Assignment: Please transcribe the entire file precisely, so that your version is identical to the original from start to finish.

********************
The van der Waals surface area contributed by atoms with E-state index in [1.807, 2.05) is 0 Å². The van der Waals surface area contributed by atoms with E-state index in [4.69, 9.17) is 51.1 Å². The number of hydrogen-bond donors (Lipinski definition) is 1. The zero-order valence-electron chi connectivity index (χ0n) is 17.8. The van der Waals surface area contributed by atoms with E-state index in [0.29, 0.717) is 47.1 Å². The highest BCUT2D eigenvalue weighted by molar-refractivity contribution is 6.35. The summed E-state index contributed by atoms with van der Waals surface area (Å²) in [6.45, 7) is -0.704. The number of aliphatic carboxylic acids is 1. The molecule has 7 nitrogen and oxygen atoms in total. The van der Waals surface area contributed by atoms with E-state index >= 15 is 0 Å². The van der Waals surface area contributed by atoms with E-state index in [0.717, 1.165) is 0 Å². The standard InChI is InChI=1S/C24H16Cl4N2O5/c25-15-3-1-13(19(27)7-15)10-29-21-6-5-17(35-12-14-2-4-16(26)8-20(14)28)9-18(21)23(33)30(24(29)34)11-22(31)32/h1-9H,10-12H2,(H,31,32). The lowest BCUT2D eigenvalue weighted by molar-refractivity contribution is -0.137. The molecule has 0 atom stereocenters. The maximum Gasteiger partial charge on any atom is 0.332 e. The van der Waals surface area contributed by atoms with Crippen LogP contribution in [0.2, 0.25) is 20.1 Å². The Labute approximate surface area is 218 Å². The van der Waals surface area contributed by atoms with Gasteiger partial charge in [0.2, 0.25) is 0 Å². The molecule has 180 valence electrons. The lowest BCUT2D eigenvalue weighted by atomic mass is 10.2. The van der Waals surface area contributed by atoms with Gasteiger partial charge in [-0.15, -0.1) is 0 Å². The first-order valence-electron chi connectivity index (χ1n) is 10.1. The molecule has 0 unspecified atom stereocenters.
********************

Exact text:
The van der Waals surface area contributed by atoms with E-state index in [1.807, 2.05) is 0 Å². The van der Waals surface area contributed by atoms with E-state index in [4.69, 9.17) is 51.1 Å². The number of hydrogen-bond donors (Lipinski definition) is 1. The zero-order valence-electron chi connectivity index (χ0n) is 17.8. The van der Waals surface area contributed by atoms with E-state index in [0.29, 0.717) is 47.1 Å². The highest BCUT2D eigenvalue weighted by molar-refractivity contribution is 6.35. The summed E-state index contributed by atoms with van der Waals surface area (Å²) in [6.45, 7) is -0.704. The number of aliphatic carboxylic acids is 1. The molecule has 7 nitrogen and oxygen atoms in total. The van der Waals surface area contributed by atoms with E-state index >= 15 is 0 Å². The van der Waals surface area contributed by atoms with E-state index in [0.717, 1.165) is 0 Å². The standard InChI is InChI=1S/C24H16Cl4N2O5/c25-15-3-1-13(19(27)7-15)10-29-21-6-5-17(35-12-14-2-4-16(26)8-20(14)28)9-18(21)23(33)30(24(29)34)11-22(31)32/h1-9H,10-12H2,(H,31,32). The lowest BCUT2D eigenvalue weighted by molar-refractivity contribution is -0.137. The molecule has 0 atom stereocenters. The maximum Gasteiger partial charge on any atom is 0.332 e. The van der Waals surface area contributed by atoms with Crippen LogP contribution in [0.2, 0.25) is 20.1 Å². The Labute approximate surface area is 218 Å². The van der Waals surface area contributed by atoms with Gasteiger partial charge in [0.2, 0.25) is 0 Å². The molecule has 180 valence electrons. The lowest BCUT2D eigenvalue weighted by atomic mass is 10.2. The van der Waals surface area contributed by atoms with Gasteiger partial charge in [-0.15, -0.1) is 0 Å². The first-order valence-electron chi connectivity index (χ1n) is 10.1. The molecule has 0 unspecified atom stereocenters.